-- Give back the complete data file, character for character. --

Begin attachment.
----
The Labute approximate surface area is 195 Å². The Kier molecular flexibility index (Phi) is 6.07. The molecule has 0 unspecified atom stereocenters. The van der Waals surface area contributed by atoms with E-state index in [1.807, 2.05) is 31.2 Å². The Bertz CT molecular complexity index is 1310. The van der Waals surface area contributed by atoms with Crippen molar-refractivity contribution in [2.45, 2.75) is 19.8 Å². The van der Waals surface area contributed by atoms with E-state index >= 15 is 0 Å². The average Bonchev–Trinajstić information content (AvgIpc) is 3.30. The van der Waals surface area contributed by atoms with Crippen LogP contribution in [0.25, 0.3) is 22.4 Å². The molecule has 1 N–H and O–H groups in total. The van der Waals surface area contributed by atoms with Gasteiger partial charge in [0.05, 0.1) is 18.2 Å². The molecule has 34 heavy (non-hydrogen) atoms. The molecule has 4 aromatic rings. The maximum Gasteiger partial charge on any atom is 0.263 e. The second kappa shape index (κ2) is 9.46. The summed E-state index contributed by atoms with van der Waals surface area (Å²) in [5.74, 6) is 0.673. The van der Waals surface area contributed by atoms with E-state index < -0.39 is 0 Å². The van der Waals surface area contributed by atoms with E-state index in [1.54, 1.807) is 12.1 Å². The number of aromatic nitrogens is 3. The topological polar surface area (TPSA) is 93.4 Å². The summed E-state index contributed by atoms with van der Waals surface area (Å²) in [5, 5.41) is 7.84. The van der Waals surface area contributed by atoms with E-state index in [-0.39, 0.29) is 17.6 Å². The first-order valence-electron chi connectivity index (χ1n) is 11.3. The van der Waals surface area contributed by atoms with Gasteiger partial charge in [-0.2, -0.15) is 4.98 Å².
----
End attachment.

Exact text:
The Labute approximate surface area is 195 Å². The Kier molecular flexibility index (Phi) is 6.07. The molecule has 0 unspecified atom stereocenters. The van der Waals surface area contributed by atoms with E-state index in [1.807, 2.05) is 31.2 Å². The Bertz CT molecular complexity index is 1310. The van der Waals surface area contributed by atoms with Crippen molar-refractivity contribution in [2.45, 2.75) is 19.8 Å². The van der Waals surface area contributed by atoms with E-state index >= 15 is 0 Å². The average Bonchev–Trinajstić information content (AvgIpc) is 3.30. The van der Waals surface area contributed by atoms with Crippen LogP contribution in [0.25, 0.3) is 22.4 Å². The molecule has 1 N–H and O–H groups in total. The van der Waals surface area contributed by atoms with Gasteiger partial charge in [0.05, 0.1) is 18.2 Å². The molecule has 34 heavy (non-hydrogen) atoms. The molecule has 4 aromatic rings. The maximum Gasteiger partial charge on any atom is 0.263 e. The second kappa shape index (κ2) is 9.46. The summed E-state index contributed by atoms with van der Waals surface area (Å²) in [5.74, 6) is 0.673. The van der Waals surface area contributed by atoms with E-state index < -0.39 is 0 Å². The van der Waals surface area contributed by atoms with E-state index in [1.54, 1.807) is 12.1 Å². The number of aromatic nitrogens is 3. The topological polar surface area (TPSA) is 93.4 Å². The summed E-state index contributed by atoms with van der Waals surface area (Å²) in [5, 5.41) is 7.84. The van der Waals surface area contributed by atoms with E-state index in [-0.39, 0.29) is 17.6 Å². The first-order valence-electron chi connectivity index (χ1n) is 11.3. The van der Waals surface area contributed by atoms with Gasteiger partial charge in [-0.2, -0.15) is 4.98 Å².